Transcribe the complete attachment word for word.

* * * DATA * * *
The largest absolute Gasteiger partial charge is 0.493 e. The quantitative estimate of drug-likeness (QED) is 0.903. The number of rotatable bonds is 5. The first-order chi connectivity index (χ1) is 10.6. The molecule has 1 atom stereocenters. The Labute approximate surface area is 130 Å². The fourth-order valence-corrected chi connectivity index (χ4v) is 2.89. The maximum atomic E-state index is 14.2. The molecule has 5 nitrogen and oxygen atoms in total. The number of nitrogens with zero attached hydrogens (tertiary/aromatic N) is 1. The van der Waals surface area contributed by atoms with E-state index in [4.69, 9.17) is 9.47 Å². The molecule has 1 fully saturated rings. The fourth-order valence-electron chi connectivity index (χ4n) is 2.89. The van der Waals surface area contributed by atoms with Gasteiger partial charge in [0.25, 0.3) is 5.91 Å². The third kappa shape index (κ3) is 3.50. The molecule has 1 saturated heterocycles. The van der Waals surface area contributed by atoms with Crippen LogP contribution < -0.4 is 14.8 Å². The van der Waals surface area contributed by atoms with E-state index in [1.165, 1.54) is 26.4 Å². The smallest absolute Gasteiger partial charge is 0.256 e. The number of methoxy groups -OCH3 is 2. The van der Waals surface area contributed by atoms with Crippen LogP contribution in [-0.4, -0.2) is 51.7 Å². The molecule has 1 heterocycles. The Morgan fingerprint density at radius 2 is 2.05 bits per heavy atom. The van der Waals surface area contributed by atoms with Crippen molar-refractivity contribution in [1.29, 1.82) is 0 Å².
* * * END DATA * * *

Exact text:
The largest absolute Gasteiger partial charge is 0.493 e. The quantitative estimate of drug-likeness (QED) is 0.903. The number of rotatable bonds is 5. The first-order chi connectivity index (χ1) is 10.6. The molecule has 1 atom stereocenters. The Labute approximate surface area is 130 Å². The fourth-order valence-corrected chi connectivity index (χ4v) is 2.89. The maximum atomic E-state index is 14.2. The molecule has 5 nitrogen and oxygen atoms in total. The number of nitrogens with zero attached hydrogens (tertiary/aromatic N) is 1. The van der Waals surface area contributed by atoms with E-state index in [4.69, 9.17) is 9.47 Å². The molecule has 1 fully saturated rings. The fourth-order valence-electron chi connectivity index (χ4n) is 2.89. The van der Waals surface area contributed by atoms with Gasteiger partial charge in [0.25, 0.3) is 5.91 Å². The third kappa shape index (κ3) is 3.50. The molecule has 1 saturated heterocycles. The van der Waals surface area contributed by atoms with Crippen LogP contribution < -0.4 is 14.8 Å². The van der Waals surface area contributed by atoms with E-state index in [1.165, 1.54) is 26.4 Å². The smallest absolute Gasteiger partial charge is 0.256 e. The number of methoxy groups -OCH3 is 2. The van der Waals surface area contributed by atoms with Crippen LogP contribution in [-0.4, -0.2) is 51.7 Å². The molecule has 1 heterocycles. The Morgan fingerprint density at radius 2 is 2.05 bits per heavy atom. The van der Waals surface area contributed by atoms with Crippen molar-refractivity contribution in [1.29, 1.82) is 0 Å².